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Common medical conditions in plain speak

1 August 2007


Background: The book "Common Medical Conditions in Plain Speak" resulted from . my experiences working as a P A student with underserved populations where patient knowledge of their own anatomy and health were minimal. It was a struggle to get . concepts across about diseases to populations who read on a 5th-8th grade level. An Mb Consult article 0n health literacy recently stated-that most English speaking U.S. adults read at an 8th grade level. 20% below it 5th grade level. Yet most healthcare materials are written at a 10th grade level. In most of the community clinics I worked in, the majority of the patient population had never completed high school, so finding ways to explain diseases in layman terms became extremely important. I often caught myself and observed other medical professionals using medical terms & explanations that were outside the patient's realm of understanding; A non-compliant patient of mine who had significant hypertension said, "But I don't feel sick. Why should I take this pill every day?" I had all this medical terminology floating around in my head as I started to explain using words like "blood vessels" and "hypertension"; I was rewarded with a blank stare. I realized I had to be able to explain what high blood pressure was in a language he could relate to. So I used an analogy I had heard Shane Maillard PA-C, (Pacific Alum) give describing the heart as a pump, arteries as pipes that deliver blood to your body, and blood pressure being the pressure your heart had to pump against which can eventually tire out your pump / heart. (See full analogy in book) I could see the light bulb go "on" in my patient's head. He thanked me happily and said it was the first time he'd actually understood what high blood pressure was. He agreed to take his medications.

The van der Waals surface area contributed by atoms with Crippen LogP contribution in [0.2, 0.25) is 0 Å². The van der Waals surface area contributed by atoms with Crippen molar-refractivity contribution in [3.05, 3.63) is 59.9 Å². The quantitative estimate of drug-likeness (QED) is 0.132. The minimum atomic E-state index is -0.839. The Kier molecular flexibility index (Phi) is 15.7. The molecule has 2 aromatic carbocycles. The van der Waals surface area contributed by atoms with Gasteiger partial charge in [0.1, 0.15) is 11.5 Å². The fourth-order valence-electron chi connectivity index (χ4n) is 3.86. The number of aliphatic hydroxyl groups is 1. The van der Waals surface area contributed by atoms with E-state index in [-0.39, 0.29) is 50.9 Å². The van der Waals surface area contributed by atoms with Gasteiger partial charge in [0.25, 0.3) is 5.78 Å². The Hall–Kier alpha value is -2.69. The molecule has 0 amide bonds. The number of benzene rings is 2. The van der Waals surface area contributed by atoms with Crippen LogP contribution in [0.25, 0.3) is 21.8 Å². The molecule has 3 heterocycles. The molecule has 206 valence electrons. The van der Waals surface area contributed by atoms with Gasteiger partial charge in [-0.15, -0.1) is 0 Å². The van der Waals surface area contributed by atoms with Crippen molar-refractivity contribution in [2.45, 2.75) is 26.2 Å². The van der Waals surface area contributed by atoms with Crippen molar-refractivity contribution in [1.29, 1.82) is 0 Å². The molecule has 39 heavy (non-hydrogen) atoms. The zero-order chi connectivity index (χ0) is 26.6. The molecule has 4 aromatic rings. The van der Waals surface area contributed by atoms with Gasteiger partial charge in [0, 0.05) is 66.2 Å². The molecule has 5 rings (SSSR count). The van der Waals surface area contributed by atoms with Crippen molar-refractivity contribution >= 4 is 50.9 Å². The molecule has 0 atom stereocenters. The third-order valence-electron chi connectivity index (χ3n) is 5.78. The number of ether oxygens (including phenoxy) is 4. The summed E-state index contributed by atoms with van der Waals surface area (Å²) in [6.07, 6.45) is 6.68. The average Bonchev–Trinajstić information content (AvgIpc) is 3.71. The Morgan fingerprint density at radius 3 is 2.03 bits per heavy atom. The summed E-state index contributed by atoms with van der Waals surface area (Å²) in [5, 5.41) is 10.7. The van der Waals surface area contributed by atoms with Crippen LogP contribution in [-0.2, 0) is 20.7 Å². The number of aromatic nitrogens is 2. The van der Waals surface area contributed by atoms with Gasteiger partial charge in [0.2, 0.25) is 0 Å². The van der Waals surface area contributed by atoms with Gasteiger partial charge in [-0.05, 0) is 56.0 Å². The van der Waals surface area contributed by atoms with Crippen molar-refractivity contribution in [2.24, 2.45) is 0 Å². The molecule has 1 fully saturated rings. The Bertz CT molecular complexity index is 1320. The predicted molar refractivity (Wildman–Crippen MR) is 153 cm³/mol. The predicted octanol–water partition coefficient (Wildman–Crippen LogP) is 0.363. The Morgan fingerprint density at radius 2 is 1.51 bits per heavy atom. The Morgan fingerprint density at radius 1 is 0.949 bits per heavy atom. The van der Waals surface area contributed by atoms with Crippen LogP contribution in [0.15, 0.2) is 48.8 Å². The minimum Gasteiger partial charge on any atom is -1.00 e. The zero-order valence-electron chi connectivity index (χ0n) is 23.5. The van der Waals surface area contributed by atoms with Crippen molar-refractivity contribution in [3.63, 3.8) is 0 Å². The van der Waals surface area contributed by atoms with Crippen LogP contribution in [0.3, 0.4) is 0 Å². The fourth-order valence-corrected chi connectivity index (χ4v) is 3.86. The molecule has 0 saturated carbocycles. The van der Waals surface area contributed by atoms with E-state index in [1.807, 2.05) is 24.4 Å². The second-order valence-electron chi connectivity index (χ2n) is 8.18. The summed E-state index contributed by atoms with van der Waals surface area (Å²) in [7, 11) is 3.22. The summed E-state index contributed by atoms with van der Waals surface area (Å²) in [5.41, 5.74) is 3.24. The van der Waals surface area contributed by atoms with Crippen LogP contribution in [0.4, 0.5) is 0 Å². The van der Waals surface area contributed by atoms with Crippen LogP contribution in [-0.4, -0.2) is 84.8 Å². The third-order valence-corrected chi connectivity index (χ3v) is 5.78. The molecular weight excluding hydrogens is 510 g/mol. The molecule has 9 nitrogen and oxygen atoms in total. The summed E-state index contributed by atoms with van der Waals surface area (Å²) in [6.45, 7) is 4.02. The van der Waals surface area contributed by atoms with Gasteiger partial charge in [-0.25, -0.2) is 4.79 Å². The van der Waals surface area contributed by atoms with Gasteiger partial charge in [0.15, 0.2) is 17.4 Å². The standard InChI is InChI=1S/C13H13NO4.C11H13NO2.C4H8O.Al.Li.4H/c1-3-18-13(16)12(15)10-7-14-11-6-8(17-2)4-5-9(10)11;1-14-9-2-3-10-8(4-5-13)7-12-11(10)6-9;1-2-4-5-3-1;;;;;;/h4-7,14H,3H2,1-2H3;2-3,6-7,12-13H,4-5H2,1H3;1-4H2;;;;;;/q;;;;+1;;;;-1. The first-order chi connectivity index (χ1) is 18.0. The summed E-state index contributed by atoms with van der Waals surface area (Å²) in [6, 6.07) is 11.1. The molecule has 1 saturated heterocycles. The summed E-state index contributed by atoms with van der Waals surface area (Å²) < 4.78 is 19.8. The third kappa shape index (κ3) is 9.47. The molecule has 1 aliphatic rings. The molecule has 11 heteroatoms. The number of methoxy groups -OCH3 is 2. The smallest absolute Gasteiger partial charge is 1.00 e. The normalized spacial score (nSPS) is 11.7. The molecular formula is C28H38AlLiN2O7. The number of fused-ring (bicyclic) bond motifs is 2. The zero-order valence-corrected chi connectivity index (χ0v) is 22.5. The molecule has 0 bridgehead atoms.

Hypothesis: A patient's Jack of knowledge about their own medical condition adds to lack of involvement in their care, limited understanding of preventative services and treatment instructions, which contributes to poor health outcomes.1

Methods: The medical conditions for this book were chosen based on common chronic diseases and conditions that were frequently presented during my clinical rotation experience as a P A student Goals: 1) To provide a tool that addresses the communication gap that often exists between patients and practitioner by creating simple descriptions of common diseases. 2) To increase patient health literacy and compliance. By helping a patient understand their medical condition and the risks associated with it, hopefully that will encourage compliance to treatment. 3) Knowledge is power. Understanding encourages questions that lead to more understanding and control over one's own health outcome.


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